One of my passions in life is traveling, not just traveling, but traveling as a single woman. I guess I should start at the beginning and how I became inspired.
I’m a small-town girl from Northern Ohio that moved to Washington, D.C. area with friends. The day I landed a job in D.C. was the first step towards altering my life and thoughts forever. I work for company that employs people from all over the world. Now I could have just worked there and stayed in the frame of mind I had when I left the small town, I’ve seen it happen, but as I talked to people, I realized how naïve I was.
I had done some traveling but only as a tourist never a traveler. There is a big difference. My early goal was to spend one week during the summer at a different Caribbean island starting with Antigua, Aruba and Dominica Republic but always with my boyfriend or friend and always staying at resorts.
Don’t get me wrong, I always had a great time with the person I was with and I won’t cut myself too short since I did enjoy the different cuisines and would learn some history by speaking to the locals. Then I met someone that completely inspired me and changed the way I traveled, her name is Catherine. When I found out that she was quitting her job to travel for a year by herself, I thought to myself “Why can’t I travel by myself?” It had never occurred to me. Not only that, but to stop staying at the overpriced resorts.
There is a secret world and it revolves around staying at Hostels. Some of the perks are meeting other travelers. With that, you get a great advice and new friendships and as an added bonus, it is really inexpensive. This allows you to do get more out of your time by using that extra saved funds for other experiences.
I did take a trip with a friend to Spain and we stayed in really neat places that were called Pensions that had a lot of character. Some with marble floors and staircases. We started in Madrid. After staying for three days we hopped on a train to Valencia for a day. Then we flew to Majorca for five days, then to Barcelona for about a week, then back to Madrid for the last few days. That was it, I was hooked on traveling.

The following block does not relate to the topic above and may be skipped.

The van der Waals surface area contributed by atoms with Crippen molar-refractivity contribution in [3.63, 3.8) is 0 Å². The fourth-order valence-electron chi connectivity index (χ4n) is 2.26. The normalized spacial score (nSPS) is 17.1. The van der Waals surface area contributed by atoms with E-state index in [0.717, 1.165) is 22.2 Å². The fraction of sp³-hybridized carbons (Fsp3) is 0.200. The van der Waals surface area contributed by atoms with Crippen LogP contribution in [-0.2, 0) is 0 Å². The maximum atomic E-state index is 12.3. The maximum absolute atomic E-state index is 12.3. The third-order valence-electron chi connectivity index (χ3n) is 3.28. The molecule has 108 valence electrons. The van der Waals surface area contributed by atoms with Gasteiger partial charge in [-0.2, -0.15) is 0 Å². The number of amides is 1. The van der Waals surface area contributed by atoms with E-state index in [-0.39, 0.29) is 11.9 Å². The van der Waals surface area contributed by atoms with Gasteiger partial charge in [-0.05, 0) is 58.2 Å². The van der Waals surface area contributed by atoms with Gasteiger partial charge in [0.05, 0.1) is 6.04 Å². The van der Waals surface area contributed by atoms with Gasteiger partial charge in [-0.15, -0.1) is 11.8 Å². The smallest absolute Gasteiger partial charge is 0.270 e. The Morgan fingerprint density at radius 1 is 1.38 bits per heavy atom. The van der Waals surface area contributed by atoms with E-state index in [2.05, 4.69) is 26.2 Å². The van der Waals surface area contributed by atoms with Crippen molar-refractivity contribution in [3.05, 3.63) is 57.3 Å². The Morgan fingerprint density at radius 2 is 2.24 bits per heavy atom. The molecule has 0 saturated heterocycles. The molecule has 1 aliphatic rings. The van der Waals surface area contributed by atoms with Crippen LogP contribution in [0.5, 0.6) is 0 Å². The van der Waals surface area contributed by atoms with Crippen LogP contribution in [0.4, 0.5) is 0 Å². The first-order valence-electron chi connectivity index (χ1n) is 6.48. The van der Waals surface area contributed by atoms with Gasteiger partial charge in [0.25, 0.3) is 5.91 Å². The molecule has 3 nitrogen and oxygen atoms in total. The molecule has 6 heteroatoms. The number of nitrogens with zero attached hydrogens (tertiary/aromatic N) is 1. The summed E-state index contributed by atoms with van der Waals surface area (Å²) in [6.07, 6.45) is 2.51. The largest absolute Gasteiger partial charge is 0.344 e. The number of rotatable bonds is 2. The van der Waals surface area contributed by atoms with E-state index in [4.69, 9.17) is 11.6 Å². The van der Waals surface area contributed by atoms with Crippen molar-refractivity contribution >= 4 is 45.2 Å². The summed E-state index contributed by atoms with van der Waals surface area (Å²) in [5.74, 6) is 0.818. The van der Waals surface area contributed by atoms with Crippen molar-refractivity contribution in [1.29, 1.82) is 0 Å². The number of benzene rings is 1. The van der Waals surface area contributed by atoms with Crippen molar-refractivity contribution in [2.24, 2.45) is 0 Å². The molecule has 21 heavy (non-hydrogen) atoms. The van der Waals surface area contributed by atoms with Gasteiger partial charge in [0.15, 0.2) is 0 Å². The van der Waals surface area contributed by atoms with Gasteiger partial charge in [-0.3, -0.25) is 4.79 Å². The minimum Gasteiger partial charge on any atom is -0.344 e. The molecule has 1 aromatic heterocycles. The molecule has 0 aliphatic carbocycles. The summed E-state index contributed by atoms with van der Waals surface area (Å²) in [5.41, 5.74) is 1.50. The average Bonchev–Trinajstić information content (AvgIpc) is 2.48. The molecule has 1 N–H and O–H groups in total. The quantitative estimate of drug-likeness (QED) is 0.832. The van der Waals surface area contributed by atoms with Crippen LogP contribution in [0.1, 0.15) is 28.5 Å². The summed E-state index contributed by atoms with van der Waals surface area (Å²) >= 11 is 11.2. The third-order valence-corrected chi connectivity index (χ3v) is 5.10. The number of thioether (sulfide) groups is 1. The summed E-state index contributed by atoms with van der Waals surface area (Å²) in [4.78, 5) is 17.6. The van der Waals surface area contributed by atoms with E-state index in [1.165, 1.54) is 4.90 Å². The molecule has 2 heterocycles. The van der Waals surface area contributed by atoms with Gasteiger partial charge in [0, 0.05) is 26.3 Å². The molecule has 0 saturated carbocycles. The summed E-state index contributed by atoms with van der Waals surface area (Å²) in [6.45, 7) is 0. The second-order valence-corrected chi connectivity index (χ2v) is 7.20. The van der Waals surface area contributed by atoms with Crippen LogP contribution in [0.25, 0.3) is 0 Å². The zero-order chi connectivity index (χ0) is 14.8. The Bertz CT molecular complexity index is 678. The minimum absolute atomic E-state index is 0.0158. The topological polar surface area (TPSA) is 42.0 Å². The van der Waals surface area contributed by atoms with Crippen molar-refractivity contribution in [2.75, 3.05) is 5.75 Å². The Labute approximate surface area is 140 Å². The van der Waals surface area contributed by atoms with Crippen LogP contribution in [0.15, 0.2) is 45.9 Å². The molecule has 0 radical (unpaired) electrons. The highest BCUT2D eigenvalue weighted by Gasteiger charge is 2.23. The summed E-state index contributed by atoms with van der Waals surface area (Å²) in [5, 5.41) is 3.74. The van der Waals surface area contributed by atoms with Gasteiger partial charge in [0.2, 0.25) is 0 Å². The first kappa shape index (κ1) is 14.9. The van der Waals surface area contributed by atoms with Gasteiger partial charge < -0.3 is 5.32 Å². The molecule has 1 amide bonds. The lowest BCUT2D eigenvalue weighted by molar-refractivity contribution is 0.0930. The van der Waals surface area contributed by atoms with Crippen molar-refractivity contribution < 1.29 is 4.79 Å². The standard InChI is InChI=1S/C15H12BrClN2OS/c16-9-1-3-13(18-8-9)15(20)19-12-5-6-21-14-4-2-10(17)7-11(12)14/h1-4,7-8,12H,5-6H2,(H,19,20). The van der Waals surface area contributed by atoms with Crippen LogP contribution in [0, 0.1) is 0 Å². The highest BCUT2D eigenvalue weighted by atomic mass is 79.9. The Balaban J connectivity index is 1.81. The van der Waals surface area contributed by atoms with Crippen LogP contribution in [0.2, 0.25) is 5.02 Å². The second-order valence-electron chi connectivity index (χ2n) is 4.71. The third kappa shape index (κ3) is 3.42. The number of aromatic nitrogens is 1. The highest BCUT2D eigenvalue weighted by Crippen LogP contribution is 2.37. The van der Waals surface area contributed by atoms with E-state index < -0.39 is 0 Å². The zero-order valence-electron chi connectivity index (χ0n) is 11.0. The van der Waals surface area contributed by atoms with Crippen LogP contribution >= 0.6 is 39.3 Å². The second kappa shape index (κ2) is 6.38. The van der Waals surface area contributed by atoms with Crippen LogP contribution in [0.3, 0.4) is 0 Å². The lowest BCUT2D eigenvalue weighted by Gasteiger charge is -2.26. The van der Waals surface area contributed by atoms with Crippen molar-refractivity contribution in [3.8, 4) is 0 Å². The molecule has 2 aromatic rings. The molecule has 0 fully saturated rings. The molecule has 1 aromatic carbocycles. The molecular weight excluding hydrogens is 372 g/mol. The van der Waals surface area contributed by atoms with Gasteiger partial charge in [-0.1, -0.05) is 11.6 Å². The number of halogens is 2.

I wanted to give this traveling alone thing a try but knew it would be best to travel to somewhere that people spoke English, so I traveled to the Bahama’s and even though I stayed at a resort; albeit a small one. I ended up meeting so many people and had such a great time. The next trip was a cruise to Grand Cayman, Jamaica and Cozumel still very touristy but again, I had a great time meeting people. I knew it was time to take it to the next level.
I’m fortunate enough to have more vacation time then the average American and a Boss that encouraged traveling. My longtime dream was to travel to Australia. Another inspiration developed from someone I worked with years ago and had lived there for a year. I remembered the stories she told me. So, it was time to plan my dream trip.
Before I knew it, I was on a plane to Australia and Fiji for a little over a month. Started in Sydney, took a bus ride south to the 12 apostilles and took a helicopter ride. Then to Canberra, Melbourne, Adelaide, Coober Pedy to mine for opals and stayed in an underground Hostel, Alice Springs to see Ayers Rock, then to Cairns to scuba dive around the Great Barrier Reef and back to Sydney.
In addition to the other things I did, I had also gone white water rafting, jumped out of a plane, rode a horse on a beach over sand dunes, stayed under the stars in the middle of the desert in a sleeping bag. After leaving Australia, I went to Fiji for three days before heading back home.
I was on such a travel high after returning from that trip, I wished that I could swing the cost of traveling for a while on my own without employment. While that dream has yet to transpire, I have since traveled to Germany, London, England, Panama (to see the Panama Canal), Kuwait, UAE (Dubai and Abu Dhabi), Oman, Belize (to see the Blue hole), Bermuda, Barbados and Canada.
Most recently and where I met Kathy, I went to SE Asia. Started in Bangkok, then to Vietnam (Hanoi, Hoian, Halong Bay, Ho Chi Minh City), Siem Reap, Cambodia, then returned to Bangkok. At the time of this writing, my next trip will be either South America or Africa. After I travel to those two places, I will have hit all continents except Antarctica, then the plan is to fill in the blanks. If I had six months to travel and the funds, that would be the plan of action.